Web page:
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Connor is an intelligent, curious amazing 16-year old teen guy. He is currently in the 11th grade and while he is home-bound, he is an exceptional student. Connor loves learning, and especially enjoys computers and technology. He also enjoys studying languages, he completed 3 years of Latin and is still active in the Latin Club. When he’s not reading on his Kindle, he’s playing music on his electric keyboard, surfing the web, cooking, hanging out with his pets or riding his 3-wheeled bike. He hopes to be a music minister one day and plans to begin college course during his Senior Year in high school.

Connor is a blessed child. He has a very supportive family, church family and huge network of friends and supporters. He is passionate about fundraising for NF research and eager to spread awareness. Connor has a fundraising team ‘Connor’s Crew’ that works to raise funds for research. Connor’s Crew has a Facebook page and Connor prides himself in the size and scope of his team. He is indeed an NF hero! He doesn’t quite know or understand the depth of how he has touched and inspired many people already in his 16 years.
Connor was born a healthy normal active baby. At 16 months, after noticing his left eye turning, it was discovered that he had a juvenile cataract. His first surgery was performed at 18months. Following that surgery, it was noticed, during a routine follow-up, that Connor’s optic nerve was swollen. We rushed Connor for an emergency MRI and a lumbar puncture. Connor was found to have unexplained elevated cerebral spinal fluid. Connor had repeated lumbar punctures to check the fluid level & drain off excess fluid. During this time, Connor had 3 hour MRI’s every 6 months to monitor his brain. At the age of 4 we heard what every parent dreads. Connor had a brain tumor. Not having a proper diagnosis we all feared this to be a cancerous tumor. So, at the age of 4 Connor went through his first craniotomy. Following this surgery, with tumor tissue tested, Connor was finally given the proper diagnosis of Neurofibromatosis Type 2.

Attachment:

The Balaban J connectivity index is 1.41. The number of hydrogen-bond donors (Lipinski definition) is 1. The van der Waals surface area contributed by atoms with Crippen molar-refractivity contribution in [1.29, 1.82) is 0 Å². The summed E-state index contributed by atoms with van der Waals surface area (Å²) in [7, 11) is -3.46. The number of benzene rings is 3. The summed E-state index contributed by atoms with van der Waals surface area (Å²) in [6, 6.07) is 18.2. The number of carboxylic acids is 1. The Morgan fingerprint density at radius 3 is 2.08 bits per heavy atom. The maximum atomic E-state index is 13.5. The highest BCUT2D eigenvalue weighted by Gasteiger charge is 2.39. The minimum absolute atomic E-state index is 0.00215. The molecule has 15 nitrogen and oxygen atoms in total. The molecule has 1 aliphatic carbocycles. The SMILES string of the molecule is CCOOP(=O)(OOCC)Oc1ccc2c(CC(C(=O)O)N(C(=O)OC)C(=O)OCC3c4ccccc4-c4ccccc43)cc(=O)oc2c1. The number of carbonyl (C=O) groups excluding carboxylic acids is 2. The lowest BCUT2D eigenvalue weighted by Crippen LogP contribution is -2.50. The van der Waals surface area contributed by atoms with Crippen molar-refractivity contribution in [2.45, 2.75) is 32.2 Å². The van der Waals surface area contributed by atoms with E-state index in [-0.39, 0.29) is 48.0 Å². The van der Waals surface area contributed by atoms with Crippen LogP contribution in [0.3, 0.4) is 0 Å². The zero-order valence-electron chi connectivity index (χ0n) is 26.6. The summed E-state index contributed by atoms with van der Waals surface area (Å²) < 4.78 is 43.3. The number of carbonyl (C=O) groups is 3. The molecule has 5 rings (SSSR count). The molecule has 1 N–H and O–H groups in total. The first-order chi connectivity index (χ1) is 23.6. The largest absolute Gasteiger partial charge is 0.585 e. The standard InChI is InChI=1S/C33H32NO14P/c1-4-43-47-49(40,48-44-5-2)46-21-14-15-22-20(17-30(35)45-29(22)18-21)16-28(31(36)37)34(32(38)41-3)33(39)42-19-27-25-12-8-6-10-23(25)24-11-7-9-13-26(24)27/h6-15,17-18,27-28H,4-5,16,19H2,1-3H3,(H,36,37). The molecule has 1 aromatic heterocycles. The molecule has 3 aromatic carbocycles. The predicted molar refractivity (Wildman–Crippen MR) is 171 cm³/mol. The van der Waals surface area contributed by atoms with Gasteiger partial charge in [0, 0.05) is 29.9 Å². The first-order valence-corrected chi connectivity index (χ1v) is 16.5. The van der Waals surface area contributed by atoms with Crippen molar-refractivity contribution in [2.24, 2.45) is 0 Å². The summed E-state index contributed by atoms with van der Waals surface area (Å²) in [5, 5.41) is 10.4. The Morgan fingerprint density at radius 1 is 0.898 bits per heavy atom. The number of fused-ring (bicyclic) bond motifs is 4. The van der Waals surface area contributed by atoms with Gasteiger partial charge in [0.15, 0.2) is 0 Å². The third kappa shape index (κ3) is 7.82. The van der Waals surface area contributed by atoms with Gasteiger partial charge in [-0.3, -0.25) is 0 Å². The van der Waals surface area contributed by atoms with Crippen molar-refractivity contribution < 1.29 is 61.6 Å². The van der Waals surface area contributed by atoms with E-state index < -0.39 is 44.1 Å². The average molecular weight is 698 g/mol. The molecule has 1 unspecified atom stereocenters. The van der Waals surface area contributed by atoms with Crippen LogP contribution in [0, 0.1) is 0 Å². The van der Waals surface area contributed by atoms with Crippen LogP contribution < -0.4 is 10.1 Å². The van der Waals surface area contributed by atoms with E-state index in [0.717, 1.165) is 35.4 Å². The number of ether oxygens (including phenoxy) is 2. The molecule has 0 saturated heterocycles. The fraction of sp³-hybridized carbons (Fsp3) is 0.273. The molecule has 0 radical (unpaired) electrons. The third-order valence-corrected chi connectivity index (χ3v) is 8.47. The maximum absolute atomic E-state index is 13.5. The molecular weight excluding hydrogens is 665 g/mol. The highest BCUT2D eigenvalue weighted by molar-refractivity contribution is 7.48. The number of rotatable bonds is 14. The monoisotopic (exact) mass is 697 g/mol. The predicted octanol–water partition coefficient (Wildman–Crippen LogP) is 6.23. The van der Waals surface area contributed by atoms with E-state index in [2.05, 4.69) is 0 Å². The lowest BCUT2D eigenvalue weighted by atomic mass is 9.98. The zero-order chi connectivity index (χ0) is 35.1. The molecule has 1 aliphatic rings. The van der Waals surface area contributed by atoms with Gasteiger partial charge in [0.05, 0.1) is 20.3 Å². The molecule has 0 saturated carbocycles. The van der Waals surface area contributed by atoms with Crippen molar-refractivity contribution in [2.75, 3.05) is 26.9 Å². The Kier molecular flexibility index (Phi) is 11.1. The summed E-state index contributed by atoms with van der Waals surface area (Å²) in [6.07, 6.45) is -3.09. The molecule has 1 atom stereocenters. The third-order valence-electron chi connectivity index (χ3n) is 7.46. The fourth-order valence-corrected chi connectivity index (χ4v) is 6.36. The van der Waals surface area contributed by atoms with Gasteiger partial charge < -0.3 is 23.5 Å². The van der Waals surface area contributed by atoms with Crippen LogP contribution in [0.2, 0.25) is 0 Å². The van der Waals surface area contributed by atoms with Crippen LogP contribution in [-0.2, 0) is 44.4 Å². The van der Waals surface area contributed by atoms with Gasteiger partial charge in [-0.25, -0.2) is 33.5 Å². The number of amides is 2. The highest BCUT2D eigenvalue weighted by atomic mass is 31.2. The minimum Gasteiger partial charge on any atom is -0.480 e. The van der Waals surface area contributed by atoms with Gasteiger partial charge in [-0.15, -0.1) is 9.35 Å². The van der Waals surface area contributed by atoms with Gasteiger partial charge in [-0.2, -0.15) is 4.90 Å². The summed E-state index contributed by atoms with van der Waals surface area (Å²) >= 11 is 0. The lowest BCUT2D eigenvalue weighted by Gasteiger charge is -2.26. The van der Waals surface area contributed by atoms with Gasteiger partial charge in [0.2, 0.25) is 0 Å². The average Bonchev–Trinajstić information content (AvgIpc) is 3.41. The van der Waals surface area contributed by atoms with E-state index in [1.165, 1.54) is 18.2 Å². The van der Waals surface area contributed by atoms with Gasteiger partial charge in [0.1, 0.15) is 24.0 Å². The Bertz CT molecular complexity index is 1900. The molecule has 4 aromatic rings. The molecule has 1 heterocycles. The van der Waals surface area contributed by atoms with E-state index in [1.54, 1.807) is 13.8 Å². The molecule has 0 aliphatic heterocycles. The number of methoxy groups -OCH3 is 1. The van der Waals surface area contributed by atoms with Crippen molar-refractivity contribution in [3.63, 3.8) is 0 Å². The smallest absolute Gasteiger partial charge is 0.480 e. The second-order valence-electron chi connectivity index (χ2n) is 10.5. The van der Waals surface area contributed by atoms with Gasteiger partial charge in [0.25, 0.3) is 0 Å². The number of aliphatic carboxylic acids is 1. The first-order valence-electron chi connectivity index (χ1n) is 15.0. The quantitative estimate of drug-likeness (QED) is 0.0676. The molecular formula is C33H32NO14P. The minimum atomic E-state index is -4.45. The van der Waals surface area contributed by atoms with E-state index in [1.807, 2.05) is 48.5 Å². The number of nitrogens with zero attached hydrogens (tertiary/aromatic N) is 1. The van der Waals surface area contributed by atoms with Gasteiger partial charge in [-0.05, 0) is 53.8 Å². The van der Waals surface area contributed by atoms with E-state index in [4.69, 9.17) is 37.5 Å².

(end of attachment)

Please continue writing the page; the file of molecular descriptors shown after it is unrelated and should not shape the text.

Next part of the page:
The diagnosis of Neurofibromatosis Type 2 was devastating and scary but at least he now had a diagnosis. Connor has endured 6 brain surgeries, thus far. In November 2011, Connor lost his right eye to an optic nerve tumor. After months of pain, Connor awoke from surgery & said “I never knew it could feel so good to have my eye out.” In October 2012, he had a craniotomy at the National Institute of Health that took 17 hours. This child is amazing! A week later, when staples were removed, Connor counted 64 staples from ear to ear and said it didn’t even hurt. Most recently, Connor’s battles are with seizures and anxiety caused by his brain tumor burden. His wonderful care team at Children’s Medical Center in Dallas is managing most of his health care needs. For 5 years, Connor was a part of a study at the National Institute of Health and traveled there every 6 months for 3-4 hour MRI’s, audiology testing and eye exams. With many battles still to face, Connor has a love for people, animals, life and God that remains untouched.

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